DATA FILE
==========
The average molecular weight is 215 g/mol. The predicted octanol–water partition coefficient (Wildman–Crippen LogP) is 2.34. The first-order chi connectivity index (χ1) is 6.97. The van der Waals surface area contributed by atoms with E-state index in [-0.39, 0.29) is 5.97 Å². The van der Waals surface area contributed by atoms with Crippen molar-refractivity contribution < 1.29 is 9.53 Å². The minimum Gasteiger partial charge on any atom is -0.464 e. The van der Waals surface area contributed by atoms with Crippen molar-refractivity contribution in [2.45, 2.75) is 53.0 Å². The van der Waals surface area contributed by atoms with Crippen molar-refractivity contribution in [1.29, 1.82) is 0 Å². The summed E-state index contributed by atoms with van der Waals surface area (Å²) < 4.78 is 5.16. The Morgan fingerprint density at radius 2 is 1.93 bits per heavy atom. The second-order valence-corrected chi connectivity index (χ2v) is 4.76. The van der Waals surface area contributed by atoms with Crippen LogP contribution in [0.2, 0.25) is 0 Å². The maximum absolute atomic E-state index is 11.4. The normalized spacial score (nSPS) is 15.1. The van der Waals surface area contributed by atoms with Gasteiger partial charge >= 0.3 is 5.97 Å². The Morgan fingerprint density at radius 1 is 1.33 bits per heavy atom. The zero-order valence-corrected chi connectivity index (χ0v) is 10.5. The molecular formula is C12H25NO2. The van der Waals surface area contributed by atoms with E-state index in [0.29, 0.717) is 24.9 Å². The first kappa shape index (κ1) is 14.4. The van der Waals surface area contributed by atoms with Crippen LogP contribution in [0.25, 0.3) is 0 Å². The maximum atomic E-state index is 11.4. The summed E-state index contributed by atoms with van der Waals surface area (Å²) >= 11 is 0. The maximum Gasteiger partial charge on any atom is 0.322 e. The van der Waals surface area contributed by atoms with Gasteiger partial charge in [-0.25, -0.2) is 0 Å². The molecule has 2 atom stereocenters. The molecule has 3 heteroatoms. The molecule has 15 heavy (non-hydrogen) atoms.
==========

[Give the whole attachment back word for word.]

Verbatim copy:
The average molecular weight is 215 g/mol. The predicted octanol–water partition coefficient (Wildman–Crippen LogP) is 2.34. The first-order chi connectivity index (χ1) is 6.97. The van der Waals surface area contributed by atoms with E-state index in [-0.39, 0.29) is 5.97 Å². The van der Waals surface area contributed by atoms with Crippen molar-refractivity contribution < 1.29 is 9.53 Å². The minimum Gasteiger partial charge on any atom is -0.464 e. The van der Waals surface area contributed by atoms with Crippen molar-refractivity contribution in [2.45, 2.75) is 53.0 Å². The van der Waals surface area contributed by atoms with Crippen molar-refractivity contribution in [1.29, 1.82) is 0 Å². The summed E-state index contributed by atoms with van der Waals surface area (Å²) < 4.78 is 5.16. The Morgan fingerprint density at radius 2 is 1.93 bits per heavy atom. The second-order valence-corrected chi connectivity index (χ2v) is 4.76. The van der Waals surface area contributed by atoms with Crippen LogP contribution in [0.2, 0.25) is 0 Å². The maximum absolute atomic E-state index is 11.4. The normalized spacial score (nSPS) is 15.1. The van der Waals surface area contributed by atoms with Gasteiger partial charge >= 0.3 is 5.97 Å². The Morgan fingerprint density at radius 1 is 1.33 bits per heavy atom. The zero-order valence-corrected chi connectivity index (χ0v) is 10.5. The molecular formula is C12H25NO2. The van der Waals surface area contributed by atoms with E-state index in [0.29, 0.717) is 24.9 Å². The first kappa shape index (κ1) is 14.4. The van der Waals surface area contributed by atoms with Crippen LogP contribution in [0.25, 0.3) is 0 Å². The maximum atomic E-state index is 11.4. The summed E-state index contributed by atoms with van der Waals surface area (Å²) >= 11 is 0. The maximum Gasteiger partial charge on any atom is 0.322 e. The van der Waals surface area contributed by atoms with Gasteiger partial charge in [-0.25, -0.2) is 0 Å². The molecule has 2 atom stereocenters. The molecule has 3 heteroatoms. The molecule has 15 heavy (non-hydrogen) atoms.